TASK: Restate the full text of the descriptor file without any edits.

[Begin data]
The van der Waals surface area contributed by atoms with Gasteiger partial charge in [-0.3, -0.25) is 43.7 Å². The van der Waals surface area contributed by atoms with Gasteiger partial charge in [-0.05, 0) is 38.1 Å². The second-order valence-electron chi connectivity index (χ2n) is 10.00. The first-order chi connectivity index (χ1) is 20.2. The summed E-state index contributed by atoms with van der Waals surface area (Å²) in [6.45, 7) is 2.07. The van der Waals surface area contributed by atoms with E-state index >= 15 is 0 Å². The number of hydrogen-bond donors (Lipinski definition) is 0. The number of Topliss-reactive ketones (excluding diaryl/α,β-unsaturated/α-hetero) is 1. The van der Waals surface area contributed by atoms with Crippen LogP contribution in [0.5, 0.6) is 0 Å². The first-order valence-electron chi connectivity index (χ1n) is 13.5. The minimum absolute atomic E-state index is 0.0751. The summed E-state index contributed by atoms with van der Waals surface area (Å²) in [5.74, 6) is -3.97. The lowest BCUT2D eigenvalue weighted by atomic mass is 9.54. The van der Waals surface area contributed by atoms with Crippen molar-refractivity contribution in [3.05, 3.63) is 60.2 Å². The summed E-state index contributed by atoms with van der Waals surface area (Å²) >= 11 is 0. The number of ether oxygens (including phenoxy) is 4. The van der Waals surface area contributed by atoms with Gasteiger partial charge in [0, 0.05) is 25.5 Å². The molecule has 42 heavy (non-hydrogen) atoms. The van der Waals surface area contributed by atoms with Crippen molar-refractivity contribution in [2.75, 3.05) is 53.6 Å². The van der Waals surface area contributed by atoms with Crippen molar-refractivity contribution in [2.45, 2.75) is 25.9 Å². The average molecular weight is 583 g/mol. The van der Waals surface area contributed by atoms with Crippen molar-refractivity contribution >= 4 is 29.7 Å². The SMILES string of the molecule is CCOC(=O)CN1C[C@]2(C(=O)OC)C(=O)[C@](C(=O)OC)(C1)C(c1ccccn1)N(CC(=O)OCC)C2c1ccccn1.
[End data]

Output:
The van der Waals surface area contributed by atoms with Gasteiger partial charge in [-0.3, -0.25) is 43.7 Å². The van der Waals surface area contributed by atoms with Gasteiger partial charge in [-0.05, 0) is 38.1 Å². The second-order valence-electron chi connectivity index (χ2n) is 10.00. The first-order chi connectivity index (χ1) is 20.2. The summed E-state index contributed by atoms with van der Waals surface area (Å²) in [6.45, 7) is 2.07. The van der Waals surface area contributed by atoms with E-state index >= 15 is 0 Å². The number of hydrogen-bond donors (Lipinski definition) is 0. The number of Topliss-reactive ketones (excluding diaryl/α,β-unsaturated/α-hetero) is 1. The van der Waals surface area contributed by atoms with Crippen LogP contribution in [0.5, 0.6) is 0 Å². The first-order valence-electron chi connectivity index (χ1n) is 13.5. The minimum absolute atomic E-state index is 0.0751. The summed E-state index contributed by atoms with van der Waals surface area (Å²) in [5.74, 6) is -3.97. The lowest BCUT2D eigenvalue weighted by atomic mass is 9.54. The van der Waals surface area contributed by atoms with Crippen molar-refractivity contribution in [3.05, 3.63) is 60.2 Å². The summed E-state index contributed by atoms with van der Waals surface area (Å²) >= 11 is 0. The number of ether oxygens (including phenoxy) is 4. The van der Waals surface area contributed by atoms with Gasteiger partial charge in [0, 0.05) is 25.5 Å². The molecule has 42 heavy (non-hydrogen) atoms. The van der Waals surface area contributed by atoms with Crippen molar-refractivity contribution in [2.75, 3.05) is 53.6 Å². The van der Waals surface area contributed by atoms with Crippen molar-refractivity contribution in [2.45, 2.75) is 25.9 Å². The average molecular weight is 583 g/mol. The van der Waals surface area contributed by atoms with Crippen molar-refractivity contribution >= 4 is 29.7 Å². The SMILES string of the molecule is CCOC(=O)CN1C[C@]2(C(=O)OC)C(=O)[C@](C(=O)OC)(C1)C(c1ccccn1)N(CC(=O)OCC)C2c1ccccn1.